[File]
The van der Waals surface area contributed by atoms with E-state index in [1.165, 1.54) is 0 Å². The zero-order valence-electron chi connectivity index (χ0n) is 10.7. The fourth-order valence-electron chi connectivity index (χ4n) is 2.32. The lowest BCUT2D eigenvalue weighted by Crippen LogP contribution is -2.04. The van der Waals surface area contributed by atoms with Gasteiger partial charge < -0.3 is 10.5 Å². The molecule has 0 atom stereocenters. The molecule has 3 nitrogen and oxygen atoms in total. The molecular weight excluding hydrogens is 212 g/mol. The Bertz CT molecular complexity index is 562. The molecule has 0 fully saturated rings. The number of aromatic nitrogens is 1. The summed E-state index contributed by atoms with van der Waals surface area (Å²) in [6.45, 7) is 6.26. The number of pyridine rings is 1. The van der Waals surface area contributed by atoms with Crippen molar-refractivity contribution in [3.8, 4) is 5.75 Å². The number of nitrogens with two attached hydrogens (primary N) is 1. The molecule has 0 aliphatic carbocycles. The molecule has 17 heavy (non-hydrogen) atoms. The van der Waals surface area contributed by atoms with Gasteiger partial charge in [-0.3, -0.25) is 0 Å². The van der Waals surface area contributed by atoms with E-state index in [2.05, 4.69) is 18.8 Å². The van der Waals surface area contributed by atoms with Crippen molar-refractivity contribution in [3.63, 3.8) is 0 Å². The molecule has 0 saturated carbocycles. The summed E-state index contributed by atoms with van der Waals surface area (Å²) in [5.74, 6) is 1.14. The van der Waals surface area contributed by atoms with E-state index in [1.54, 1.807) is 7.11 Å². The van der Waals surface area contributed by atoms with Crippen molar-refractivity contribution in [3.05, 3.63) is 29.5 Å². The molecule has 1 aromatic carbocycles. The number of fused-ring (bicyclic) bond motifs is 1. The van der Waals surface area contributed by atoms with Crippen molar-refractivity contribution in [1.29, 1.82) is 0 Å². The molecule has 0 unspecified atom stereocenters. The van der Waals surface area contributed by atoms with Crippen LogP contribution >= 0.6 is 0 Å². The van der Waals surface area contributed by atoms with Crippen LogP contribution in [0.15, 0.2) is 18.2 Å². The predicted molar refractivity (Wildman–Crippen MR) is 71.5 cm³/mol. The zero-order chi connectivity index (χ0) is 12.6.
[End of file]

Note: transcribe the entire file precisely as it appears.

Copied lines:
The van der Waals surface area contributed by atoms with E-state index in [1.165, 1.54) is 0 Å². The zero-order valence-electron chi connectivity index (χ0n) is 10.7. The fourth-order valence-electron chi connectivity index (χ4n) is 2.32. The lowest BCUT2D eigenvalue weighted by Crippen LogP contribution is -2.04. The van der Waals surface area contributed by atoms with Gasteiger partial charge < -0.3 is 10.5 Å². The molecule has 0 atom stereocenters. The molecule has 3 nitrogen and oxygen atoms in total. The molecular weight excluding hydrogens is 212 g/mol. The Bertz CT molecular complexity index is 562. The molecule has 0 fully saturated rings. The number of aromatic nitrogens is 1. The summed E-state index contributed by atoms with van der Waals surface area (Å²) in [6.45, 7) is 6.26. The number of pyridine rings is 1. The van der Waals surface area contributed by atoms with Crippen molar-refractivity contribution in [3.8, 4) is 5.75 Å². The number of nitrogens with two attached hydrogens (primary N) is 1. The molecule has 0 aliphatic carbocycles. The molecule has 17 heavy (non-hydrogen) atoms. The van der Waals surface area contributed by atoms with Gasteiger partial charge in [-0.3, -0.25) is 0 Å². The van der Waals surface area contributed by atoms with E-state index in [2.05, 4.69) is 18.8 Å². The van der Waals surface area contributed by atoms with Crippen molar-refractivity contribution in [3.63, 3.8) is 0 Å². The molecule has 0 saturated carbocycles. The summed E-state index contributed by atoms with van der Waals surface area (Å²) in [5.74, 6) is 1.14. The van der Waals surface area contributed by atoms with E-state index in [1.54, 1.807) is 7.11 Å². The van der Waals surface area contributed by atoms with Crippen molar-refractivity contribution in [3.05, 3.63) is 29.5 Å². The molecule has 1 aromatic carbocycles. The number of fused-ring (bicyclic) bond motifs is 1. The van der Waals surface area contributed by atoms with Crippen molar-refractivity contribution in [1.29, 1.82) is 0 Å². The molecule has 0 unspecified atom stereocenters. The van der Waals surface area contributed by atoms with Crippen LogP contribution >= 0.6 is 0 Å². The van der Waals surface area contributed by atoms with Crippen LogP contribution in [0.15, 0.2) is 18.2 Å². The predicted molar refractivity (Wildman–Crippen MR) is 71.5 cm³/mol. The zero-order chi connectivity index (χ0) is 12.6.